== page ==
The future of coconuts

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Basil (second from right) at the inaugural National Coconut Festival.

TODAY, the top coconut suppliers are struggling to meet the increasing demands of the global economy. Coconut has been a cash crop for decades and, even with stiff competition from other vegetable oils, it promises to continue to be a profitable venture in the future.
Nonetheless, the top global coconut producers must learn from the current situation, and take steps to ensure that their farms are sustainable enough to stand the tests of time and meet future demands.
“Fair Trade” practices in the industry try to ensure that the benefits of the booming sector will trickle all of the way down to small farmers, but they unfortunately keep the production rates rising at a slower rate. Lack of investment in sustaining the coconut-growing land’s productivity, largely due to the high costs associated, mean that some farms are producing 75 per cent less fruit than they did 30 years ago.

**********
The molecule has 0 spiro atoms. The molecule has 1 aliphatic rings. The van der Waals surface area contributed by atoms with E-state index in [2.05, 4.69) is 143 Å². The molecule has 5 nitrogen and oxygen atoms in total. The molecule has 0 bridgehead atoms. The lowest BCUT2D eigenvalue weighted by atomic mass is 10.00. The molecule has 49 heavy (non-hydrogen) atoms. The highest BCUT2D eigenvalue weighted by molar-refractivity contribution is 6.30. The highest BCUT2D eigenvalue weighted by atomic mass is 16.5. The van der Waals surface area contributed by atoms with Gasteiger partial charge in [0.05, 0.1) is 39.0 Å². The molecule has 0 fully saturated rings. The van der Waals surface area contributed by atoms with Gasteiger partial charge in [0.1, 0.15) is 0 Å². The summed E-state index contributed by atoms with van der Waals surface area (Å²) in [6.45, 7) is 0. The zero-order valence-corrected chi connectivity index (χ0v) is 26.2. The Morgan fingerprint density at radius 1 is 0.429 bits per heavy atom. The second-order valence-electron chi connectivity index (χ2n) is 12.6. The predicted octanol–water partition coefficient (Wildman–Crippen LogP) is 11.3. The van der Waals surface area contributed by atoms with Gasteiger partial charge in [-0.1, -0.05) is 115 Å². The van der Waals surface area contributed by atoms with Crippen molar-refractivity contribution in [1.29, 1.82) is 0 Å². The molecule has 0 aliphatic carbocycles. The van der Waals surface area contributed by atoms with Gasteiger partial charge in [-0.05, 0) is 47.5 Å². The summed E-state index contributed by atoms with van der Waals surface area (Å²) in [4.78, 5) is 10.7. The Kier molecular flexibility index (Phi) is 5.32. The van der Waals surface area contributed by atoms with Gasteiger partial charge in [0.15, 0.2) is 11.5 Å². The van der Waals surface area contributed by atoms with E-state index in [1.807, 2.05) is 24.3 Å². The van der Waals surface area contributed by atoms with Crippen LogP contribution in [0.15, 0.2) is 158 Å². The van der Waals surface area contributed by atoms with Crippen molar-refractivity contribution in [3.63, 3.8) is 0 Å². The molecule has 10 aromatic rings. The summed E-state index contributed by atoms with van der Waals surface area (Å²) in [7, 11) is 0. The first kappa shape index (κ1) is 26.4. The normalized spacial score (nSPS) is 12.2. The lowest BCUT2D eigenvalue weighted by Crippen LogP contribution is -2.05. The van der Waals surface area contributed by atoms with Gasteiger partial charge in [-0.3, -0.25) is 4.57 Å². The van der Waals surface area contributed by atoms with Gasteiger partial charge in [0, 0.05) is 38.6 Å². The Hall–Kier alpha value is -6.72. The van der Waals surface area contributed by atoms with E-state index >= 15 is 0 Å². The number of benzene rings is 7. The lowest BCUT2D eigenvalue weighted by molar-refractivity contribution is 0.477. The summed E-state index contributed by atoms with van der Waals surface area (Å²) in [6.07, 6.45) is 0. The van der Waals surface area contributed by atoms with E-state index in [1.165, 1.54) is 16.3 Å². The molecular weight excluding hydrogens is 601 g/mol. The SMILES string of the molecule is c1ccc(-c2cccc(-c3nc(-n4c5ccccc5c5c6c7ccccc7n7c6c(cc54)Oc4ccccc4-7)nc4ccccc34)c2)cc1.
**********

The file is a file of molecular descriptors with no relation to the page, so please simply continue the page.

The problem of insufficient supply to meet the increased demand is not helped by the fact that many of the trees producing coconuts today are over 50 years old, 20 years past their prime production years.
According to the Asian and Pacific Coconut Community, many plantations across Asia are experiencing zero growth, and some are even ceasing production as their farmers switch their focus to oil palm production.
– worldatlas

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